Google revenues top $50 billion but fortunes differ for the Nexus 7 and Motorola
“We ended 2012 with a strong quarter,” said Google co-founder and CEO Larry Page, in the earnings call.
“Revenues were up 36% year-on-year and 8% quarter-on-quarter. And we hit $50 billion in revenues for the first time – not a bad achievement in just a decade and a half.”
Google announced that revenues for the quarter increased by 36% year-on-year (YoY) to reach $14.42 billion, while profits rose 6.7% YoY to hit $2.89 billion. Google earnings also increased, jumping up by 10% to $10.74 billion.
The search giant confirmed that 67% of its total revenues came from Google’s own website, an 18% increase from the previous year, with total ad revenue jumping up by 19%, but there was both good and bad news for the company.
Paid clicks increased 24% YoY and 9% quarter-on-quarter (QoQ), but the cost per click (CPC), which measures how much advertisers are willing to traffic, declined for a fifth consecutive quarter by dropping 6% from last year. If this was a possible sign of the proliferation of Android and other mobile devices, Larry Page remained unconcerned.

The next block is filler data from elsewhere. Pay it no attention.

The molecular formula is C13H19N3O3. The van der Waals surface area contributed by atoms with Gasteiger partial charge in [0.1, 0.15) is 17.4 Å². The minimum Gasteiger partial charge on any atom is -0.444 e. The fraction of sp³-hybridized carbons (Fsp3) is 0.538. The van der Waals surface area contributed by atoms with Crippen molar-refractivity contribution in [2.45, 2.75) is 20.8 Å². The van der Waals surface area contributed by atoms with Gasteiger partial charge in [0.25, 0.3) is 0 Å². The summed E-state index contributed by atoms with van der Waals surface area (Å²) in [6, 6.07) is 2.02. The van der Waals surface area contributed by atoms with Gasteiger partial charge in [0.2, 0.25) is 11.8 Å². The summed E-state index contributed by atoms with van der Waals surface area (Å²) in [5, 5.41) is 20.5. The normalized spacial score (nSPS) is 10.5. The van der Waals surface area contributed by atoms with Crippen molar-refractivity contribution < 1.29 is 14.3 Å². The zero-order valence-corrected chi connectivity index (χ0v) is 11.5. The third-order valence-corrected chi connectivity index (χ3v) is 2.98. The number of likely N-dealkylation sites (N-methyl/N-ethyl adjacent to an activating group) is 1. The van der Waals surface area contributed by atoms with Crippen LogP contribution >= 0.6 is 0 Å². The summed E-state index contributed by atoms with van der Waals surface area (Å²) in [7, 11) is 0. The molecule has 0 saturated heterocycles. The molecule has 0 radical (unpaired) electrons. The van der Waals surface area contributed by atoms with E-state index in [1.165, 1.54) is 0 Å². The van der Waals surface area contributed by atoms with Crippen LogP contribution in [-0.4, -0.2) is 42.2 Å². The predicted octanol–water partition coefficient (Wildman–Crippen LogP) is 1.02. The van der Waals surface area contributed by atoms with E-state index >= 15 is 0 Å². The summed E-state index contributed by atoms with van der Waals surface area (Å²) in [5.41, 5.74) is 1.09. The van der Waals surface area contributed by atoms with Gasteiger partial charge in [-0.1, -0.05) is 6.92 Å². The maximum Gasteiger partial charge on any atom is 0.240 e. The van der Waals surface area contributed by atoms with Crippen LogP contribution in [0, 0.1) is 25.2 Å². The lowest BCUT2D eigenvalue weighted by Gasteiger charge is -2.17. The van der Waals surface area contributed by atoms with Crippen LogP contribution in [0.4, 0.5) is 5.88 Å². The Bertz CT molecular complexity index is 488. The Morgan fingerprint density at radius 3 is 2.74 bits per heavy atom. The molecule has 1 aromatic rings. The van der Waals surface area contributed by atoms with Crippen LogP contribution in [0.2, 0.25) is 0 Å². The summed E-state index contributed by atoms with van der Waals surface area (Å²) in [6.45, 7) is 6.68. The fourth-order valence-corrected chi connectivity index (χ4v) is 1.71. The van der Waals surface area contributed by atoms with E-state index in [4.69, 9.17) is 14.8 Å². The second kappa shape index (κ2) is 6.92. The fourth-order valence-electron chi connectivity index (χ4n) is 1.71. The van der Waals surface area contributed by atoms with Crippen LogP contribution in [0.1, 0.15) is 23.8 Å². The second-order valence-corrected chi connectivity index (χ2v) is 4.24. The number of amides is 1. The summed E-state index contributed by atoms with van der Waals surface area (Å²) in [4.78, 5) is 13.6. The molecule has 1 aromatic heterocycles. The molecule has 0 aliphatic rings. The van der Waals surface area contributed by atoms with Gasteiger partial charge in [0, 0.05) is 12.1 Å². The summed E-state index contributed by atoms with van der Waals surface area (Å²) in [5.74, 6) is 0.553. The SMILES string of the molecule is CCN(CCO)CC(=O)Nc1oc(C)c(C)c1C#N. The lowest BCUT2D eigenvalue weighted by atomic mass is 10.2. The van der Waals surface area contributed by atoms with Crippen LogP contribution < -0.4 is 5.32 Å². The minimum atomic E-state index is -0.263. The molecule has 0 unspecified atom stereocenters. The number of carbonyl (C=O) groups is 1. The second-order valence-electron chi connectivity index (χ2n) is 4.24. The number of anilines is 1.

"I focus mostly on our products and assume usage will follow great products," Page said in the earnings call. "CPCs will improve as these devices are improving.
Page went onto add that digital content on Google Play had been “on fire”, said that Google Maps being back on iOS had been a hit and, in a possible dig at Apple’s iPad mini, said that the Nexus 7 tablet continues to “define the seven-inch tablet category”.
Things appear less rosy for Google when it comes to Motorola Mobility however, with the search giant having spent considerable time and effort shedding unwanted company assets since it completed the $12.5 billion acquisition early last year.
The firm reached $1.51 billion with an operating loss of $353 million for the quarter but Google’s chief financial officer Patrick Pichette said that the firm has “12 to 18 months of product pipeline it is still working through” at the handset maker.